PROBLEM TO BE SOLVED BY THE INVENTION

The present invention solves the problem of presenting the physician with pertinent in vivo images or video segments of a specific anatomical structure, without requiring the physician to cue an entire in vivo video manually in order to find the desired anatomical structure. Furthermore, the present invention solves the problem of adjusting the capture frequency of the in vivo camera system in accordance with the anatomical structure or structures being captured.

SUMMARY OF THE INVENTION

The aforementioned need is met according to the present invention by providing a system for identifying anatomical structure depicted in an in vivo image. The present invention includes an examination bundlette having a captured in vivo image; and a gastrointestinal atlas that includes a list of individual anatomical structures and characterization data of the individual anatomical structures. A classification engine analyzes the examination bundlette and the gastrointestinal atlas to identify the anatomical structure depicted in the captured in vivo image.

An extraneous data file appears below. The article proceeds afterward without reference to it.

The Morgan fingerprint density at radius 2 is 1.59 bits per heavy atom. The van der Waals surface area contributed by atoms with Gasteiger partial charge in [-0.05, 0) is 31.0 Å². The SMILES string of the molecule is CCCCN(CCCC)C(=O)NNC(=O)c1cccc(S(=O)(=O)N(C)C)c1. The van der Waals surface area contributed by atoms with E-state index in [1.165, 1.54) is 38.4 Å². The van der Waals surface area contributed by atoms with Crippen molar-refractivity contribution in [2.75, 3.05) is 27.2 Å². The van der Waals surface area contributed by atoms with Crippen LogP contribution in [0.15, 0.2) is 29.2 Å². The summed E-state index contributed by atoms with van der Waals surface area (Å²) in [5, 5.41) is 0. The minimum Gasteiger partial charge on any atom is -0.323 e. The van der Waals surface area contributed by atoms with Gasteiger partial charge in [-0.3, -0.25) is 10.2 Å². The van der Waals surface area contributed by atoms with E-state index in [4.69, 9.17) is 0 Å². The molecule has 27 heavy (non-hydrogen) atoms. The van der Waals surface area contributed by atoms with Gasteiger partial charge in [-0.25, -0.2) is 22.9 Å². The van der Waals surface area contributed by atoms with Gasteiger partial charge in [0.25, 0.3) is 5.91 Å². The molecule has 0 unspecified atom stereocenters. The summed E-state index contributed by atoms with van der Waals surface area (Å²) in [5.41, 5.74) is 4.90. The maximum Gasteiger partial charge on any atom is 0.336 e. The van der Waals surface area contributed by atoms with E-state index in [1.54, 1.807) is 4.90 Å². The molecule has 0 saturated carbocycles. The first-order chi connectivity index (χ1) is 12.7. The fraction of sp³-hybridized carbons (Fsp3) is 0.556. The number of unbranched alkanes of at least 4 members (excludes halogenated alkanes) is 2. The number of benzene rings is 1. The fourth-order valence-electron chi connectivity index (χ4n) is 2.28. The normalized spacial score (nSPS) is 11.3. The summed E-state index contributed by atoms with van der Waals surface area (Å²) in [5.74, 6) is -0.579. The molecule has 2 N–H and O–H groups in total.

ADVANTAGEOUS EFFECT OF THE INVENTION

The present invention has the following advantages: First, automatic classification of in vivo images according to anatomical structure enables the physician to view in vivo images of a specific anatomical structure or structures without having to waste valuable time in manually searching the in vivo video. Second, adjusting the capture rate enables any desired anatomical structure to be imaged more frequently than non-desired anatomical structures. This provides a mechanism for yielding a more detailed analysis of the desired anatomical structure to the physician, while simultaneously optimizing the power consumption of the in vivo capsule.

BRIEF DESCRIPTION OF THE DRAWINGS

The above and other objects, features, and advantages of the present invention will become more apparent when taken in conjunction with the following description and drawings wherein identical reference numerals have been used, where possible, to designate identical features that are common to the figures, and wherein: